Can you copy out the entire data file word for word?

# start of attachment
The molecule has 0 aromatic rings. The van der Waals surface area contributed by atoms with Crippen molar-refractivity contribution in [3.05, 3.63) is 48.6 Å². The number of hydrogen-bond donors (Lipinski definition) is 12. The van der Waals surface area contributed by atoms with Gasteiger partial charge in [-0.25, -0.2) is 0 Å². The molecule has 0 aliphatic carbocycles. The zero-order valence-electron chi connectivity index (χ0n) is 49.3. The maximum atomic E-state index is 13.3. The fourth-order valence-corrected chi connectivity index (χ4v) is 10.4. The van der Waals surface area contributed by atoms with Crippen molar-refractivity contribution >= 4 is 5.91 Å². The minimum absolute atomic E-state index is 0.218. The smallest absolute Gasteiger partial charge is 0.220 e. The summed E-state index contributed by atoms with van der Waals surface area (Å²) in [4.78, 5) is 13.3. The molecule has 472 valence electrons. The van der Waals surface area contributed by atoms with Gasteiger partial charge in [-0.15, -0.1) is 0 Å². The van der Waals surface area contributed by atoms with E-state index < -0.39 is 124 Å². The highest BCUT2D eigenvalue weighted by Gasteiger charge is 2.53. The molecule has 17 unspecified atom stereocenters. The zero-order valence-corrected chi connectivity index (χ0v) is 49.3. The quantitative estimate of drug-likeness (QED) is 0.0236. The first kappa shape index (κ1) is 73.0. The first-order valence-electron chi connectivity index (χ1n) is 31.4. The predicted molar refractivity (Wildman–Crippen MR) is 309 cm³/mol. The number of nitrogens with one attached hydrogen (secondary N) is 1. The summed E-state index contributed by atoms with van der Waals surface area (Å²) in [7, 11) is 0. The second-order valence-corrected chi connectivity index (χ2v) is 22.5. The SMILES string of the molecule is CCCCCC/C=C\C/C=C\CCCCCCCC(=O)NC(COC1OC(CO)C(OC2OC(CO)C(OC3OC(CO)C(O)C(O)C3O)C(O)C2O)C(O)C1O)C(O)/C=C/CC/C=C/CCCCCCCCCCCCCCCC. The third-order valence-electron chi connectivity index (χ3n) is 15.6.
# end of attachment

The molecule has 0 aromatic rings. The van der Waals surface area contributed by atoms with Crippen molar-refractivity contribution in [3.05, 3.63) is 48.6 Å². The number of hydrogen-bond donors (Lipinski definition) is 12. The van der Waals surface area contributed by atoms with Gasteiger partial charge in [-0.25, -0.2) is 0 Å². The molecule has 0 aliphatic carbocycles. The zero-order valence-electron chi connectivity index (χ0n) is 49.3. The maximum atomic E-state index is 13.3. The fourth-order valence-corrected chi connectivity index (χ4v) is 10.4. The van der Waals surface area contributed by atoms with Crippen molar-refractivity contribution >= 4 is 5.91 Å². The minimum absolute atomic E-state index is 0.218. The smallest absolute Gasteiger partial charge is 0.220 e. The summed E-state index contributed by atoms with van der Waals surface area (Å²) in [4.78, 5) is 13.3. The molecule has 472 valence electrons. The van der Waals surface area contributed by atoms with Gasteiger partial charge in [-0.15, -0.1) is 0 Å². The van der Waals surface area contributed by atoms with E-state index < -0.39 is 124 Å². The highest BCUT2D eigenvalue weighted by Gasteiger charge is 2.53. The molecule has 17 unspecified atom stereocenters. The zero-order valence-corrected chi connectivity index (χ0v) is 49.3. The quantitative estimate of drug-likeness (QED) is 0.0236. The first kappa shape index (κ1) is 73.0. The first-order valence-electron chi connectivity index (χ1n) is 31.4. The predicted molar refractivity (Wildman–Crippen MR) is 309 cm³/mol. The number of nitrogens with one attached hydrogen (secondary N) is 1. The summed E-state index contributed by atoms with van der Waals surface area (Å²) in [7, 11) is 0. The second-order valence-corrected chi connectivity index (χ2v) is 22.5. The SMILES string of the molecule is CCCCCC/C=C\C/C=C\CCCCCCCC(=O)NC(COC1OC(CO)C(OC2OC(CO)C(OC3OC(CO)C(O)C(O)C3O)C(O)C2O)C(O)C1O)C(O)/C=C/CC/C=C/CCCCCCCCCCCCCCCC. The third-order valence-electron chi connectivity index (χ3n) is 15.6.